View or download the complete festival species checklist:

2017 Shorebird Festival Reports

Homer/Kachemak Bay Festival Bird Report: 5-6-17

Our weather has held with only a few sprinkles this afternoon.  Hopes for no rain tomorrow here in Homer or out on the Bay.  Fantastic birds and birding in various places today.  This report will just cover the new species seen on Saturday and a few species of note from previous reports.
Beluga Lake/FAA Rd. Platforms
WESTERN WOOD-PEWEE—seen at the lower platform and then better at the cul-de-sac at the end of the FAA Rd.   Also on Beluga Lake, a GADWALL was seen as well as the CANVASBACKS.  (The RING-NECKED DUCK was not reported as seen today.)
Lighthouse Village Observation Platform
THAYER’S GULL was positively ID’d around noon and then it flew over to Mud Bay.  Later at 2:00 a RUFOUS HUMMINGBIRD zoomed in, perched briefly on the chain railing and then left!  Another humming bird or  possibly the same one (?) was seen on the boardwalk along Beluga Slough later in the afternoon!  (Previous report on Thursday was from about 6 miles out East End Rd.)
Important news about the SANDHILL CRANE pair that has been hanging around that area.  On Friday the pair was just walking around, but this morning they were actively taking grass to a nest site and one sat on the nest nearly the whole time we were there for the Viewing Station (11:30-1:00).  For a few days many people also enjoyed watching them “paint” themselves, putting the red, iron-colored mud on their feathers to make them more camouflaged.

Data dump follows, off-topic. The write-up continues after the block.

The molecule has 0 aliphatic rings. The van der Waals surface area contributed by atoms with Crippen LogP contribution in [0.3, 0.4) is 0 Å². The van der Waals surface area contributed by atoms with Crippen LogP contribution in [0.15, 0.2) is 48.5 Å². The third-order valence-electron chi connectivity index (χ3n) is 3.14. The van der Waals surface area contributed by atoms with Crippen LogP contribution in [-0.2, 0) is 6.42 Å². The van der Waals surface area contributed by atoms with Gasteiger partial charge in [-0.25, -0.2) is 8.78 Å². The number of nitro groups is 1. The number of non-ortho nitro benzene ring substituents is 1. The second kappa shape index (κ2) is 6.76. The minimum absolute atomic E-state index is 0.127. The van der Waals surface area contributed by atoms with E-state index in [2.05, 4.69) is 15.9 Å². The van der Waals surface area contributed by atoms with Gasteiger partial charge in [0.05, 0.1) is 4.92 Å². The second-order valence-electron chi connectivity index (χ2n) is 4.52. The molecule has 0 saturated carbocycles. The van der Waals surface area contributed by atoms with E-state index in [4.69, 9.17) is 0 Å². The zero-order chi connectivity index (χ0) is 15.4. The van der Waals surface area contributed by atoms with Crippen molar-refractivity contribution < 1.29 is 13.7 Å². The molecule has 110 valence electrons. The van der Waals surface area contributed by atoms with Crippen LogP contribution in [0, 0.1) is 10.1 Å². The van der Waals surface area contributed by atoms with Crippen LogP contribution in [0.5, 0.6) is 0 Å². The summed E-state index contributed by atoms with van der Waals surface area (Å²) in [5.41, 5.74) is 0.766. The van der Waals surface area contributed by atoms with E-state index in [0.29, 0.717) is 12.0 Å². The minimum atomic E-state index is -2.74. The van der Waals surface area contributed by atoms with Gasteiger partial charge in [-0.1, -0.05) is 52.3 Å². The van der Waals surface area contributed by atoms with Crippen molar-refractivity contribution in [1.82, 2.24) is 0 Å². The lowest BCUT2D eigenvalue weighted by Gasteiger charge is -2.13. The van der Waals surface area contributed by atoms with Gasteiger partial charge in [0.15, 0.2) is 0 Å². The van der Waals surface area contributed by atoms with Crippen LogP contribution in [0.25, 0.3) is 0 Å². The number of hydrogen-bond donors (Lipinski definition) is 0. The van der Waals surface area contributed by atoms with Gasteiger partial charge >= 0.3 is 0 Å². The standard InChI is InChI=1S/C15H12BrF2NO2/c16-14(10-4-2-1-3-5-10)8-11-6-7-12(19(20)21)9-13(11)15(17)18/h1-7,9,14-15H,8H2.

Mud Bay
CASPIAN TERNS were seen and the MARBLED GODWITS seen again.
End of the Spit
A couple ROCK SANDPIPERS were seen on the Harbor Jetty.   These are the first ones seen even in shorebird monitoring for many weeks.  Many hundreds/thousands overwinter here but usually are all gone by Festival time.
Out on the Bay
BLACK OYSTERCATCHERS were seen on Hesketh Island.
Anchor Point
HORNED LARK—report was pretty certain; it was not a male in breeding plumage however.  (I’ll put more information in the next report.)
Barren’s Island Trip
A RED-FACED CORMORANT and SOOTY SHEARWATER were seen. (I did not get a complete list from that trip, will include other species later.)

 

 

Kachemak Bay/Homer Festival Bird Report: 5-5-17 (Friday)

Another nice sunny day here in Homer! Many exciting new birds were found today: CANVASBACK and RING-NECKED DUCK in Beluga Lake this morning, TUFTED PUFFIN at Gull Island, and ALEUTIAN TERN at Green Timbers, and a THAYER’S GULL. The KING EIDER from yesterday was confirmed with a beautiful photo, checkout our website if you haven’t seen it. It was a Great Day to Bird!

King Eiders – photo by Max Schwenne

Has anyone seen a BLACK OYSTERCATCHER or an EURASIAN WIGEON? So far no reports of them during the Festival. Some reported a few days earlier…

Western Sandpiper/Dunlin/Least flock in Mud Bay was estimated to be ~4-5,000 today at 8:00 am; later estimate near noon was ~1500-2000.

Mud Bay